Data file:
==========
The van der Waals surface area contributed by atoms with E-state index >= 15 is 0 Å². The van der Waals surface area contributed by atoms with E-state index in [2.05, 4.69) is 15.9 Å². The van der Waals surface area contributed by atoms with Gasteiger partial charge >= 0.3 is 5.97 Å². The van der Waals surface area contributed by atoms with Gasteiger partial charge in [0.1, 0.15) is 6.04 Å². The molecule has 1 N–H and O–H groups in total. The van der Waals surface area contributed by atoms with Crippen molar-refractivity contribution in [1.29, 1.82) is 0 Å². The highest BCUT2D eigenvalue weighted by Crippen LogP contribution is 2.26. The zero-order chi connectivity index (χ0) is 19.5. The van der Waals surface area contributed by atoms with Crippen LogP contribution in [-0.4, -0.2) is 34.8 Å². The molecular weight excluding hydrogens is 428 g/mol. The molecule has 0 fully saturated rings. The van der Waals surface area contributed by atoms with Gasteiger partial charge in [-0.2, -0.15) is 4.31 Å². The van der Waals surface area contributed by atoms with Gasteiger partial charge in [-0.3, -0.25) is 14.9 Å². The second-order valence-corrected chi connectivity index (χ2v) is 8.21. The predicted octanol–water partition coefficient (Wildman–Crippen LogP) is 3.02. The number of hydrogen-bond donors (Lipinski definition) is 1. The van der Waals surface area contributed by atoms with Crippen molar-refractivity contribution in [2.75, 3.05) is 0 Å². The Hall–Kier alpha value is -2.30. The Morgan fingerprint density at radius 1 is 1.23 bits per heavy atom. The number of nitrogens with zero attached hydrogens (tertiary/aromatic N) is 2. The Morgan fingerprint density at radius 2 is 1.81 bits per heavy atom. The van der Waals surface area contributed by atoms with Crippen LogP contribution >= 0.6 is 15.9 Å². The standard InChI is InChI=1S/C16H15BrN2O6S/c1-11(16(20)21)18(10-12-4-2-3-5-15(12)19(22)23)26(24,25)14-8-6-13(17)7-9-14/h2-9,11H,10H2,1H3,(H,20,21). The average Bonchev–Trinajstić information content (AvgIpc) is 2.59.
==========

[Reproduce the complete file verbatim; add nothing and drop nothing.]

The van der Waals surface area contributed by atoms with E-state index >= 15 is 0 Å². The van der Waals surface area contributed by atoms with E-state index in [2.05, 4.69) is 15.9 Å². The van der Waals surface area contributed by atoms with Gasteiger partial charge >= 0.3 is 5.97 Å². The van der Waals surface area contributed by atoms with Gasteiger partial charge in [0.1, 0.15) is 6.04 Å². The molecule has 1 N–H and O–H groups in total. The van der Waals surface area contributed by atoms with Crippen molar-refractivity contribution in [1.29, 1.82) is 0 Å². The highest BCUT2D eigenvalue weighted by Crippen LogP contribution is 2.26. The zero-order chi connectivity index (χ0) is 19.5. The van der Waals surface area contributed by atoms with Crippen LogP contribution in [-0.4, -0.2) is 34.8 Å². The molecular weight excluding hydrogens is 428 g/mol. The molecule has 0 fully saturated rings. The van der Waals surface area contributed by atoms with Gasteiger partial charge in [-0.2, -0.15) is 4.31 Å². The van der Waals surface area contributed by atoms with Gasteiger partial charge in [-0.3, -0.25) is 14.9 Å². The second-order valence-corrected chi connectivity index (χ2v) is 8.21. The predicted octanol–water partition coefficient (Wildman–Crippen LogP) is 3.02. The number of hydrogen-bond donors (Lipinski definition) is 1. The van der Waals surface area contributed by atoms with Crippen molar-refractivity contribution in [2.75, 3.05) is 0 Å². The Hall–Kier alpha value is -2.30. The Morgan fingerprint density at radius 1 is 1.23 bits per heavy atom. The number of nitrogens with zero attached hydrogens (tertiary/aromatic N) is 2. The Morgan fingerprint density at radius 2 is 1.81 bits per heavy atom. The van der Waals surface area contributed by atoms with Crippen LogP contribution >= 0.6 is 15.9 Å². The standard InChI is InChI=1S/C16H15BrN2O6S/c1-11(16(20)21)18(10-12-4-2-3-5-15(12)19(22)23)26(24,25)14-8-6-13(17)7-9-14/h2-9,11H,10H2,1H3,(H,20,21). The average Bonchev–Trinajstić information content (AvgIpc) is 2.59.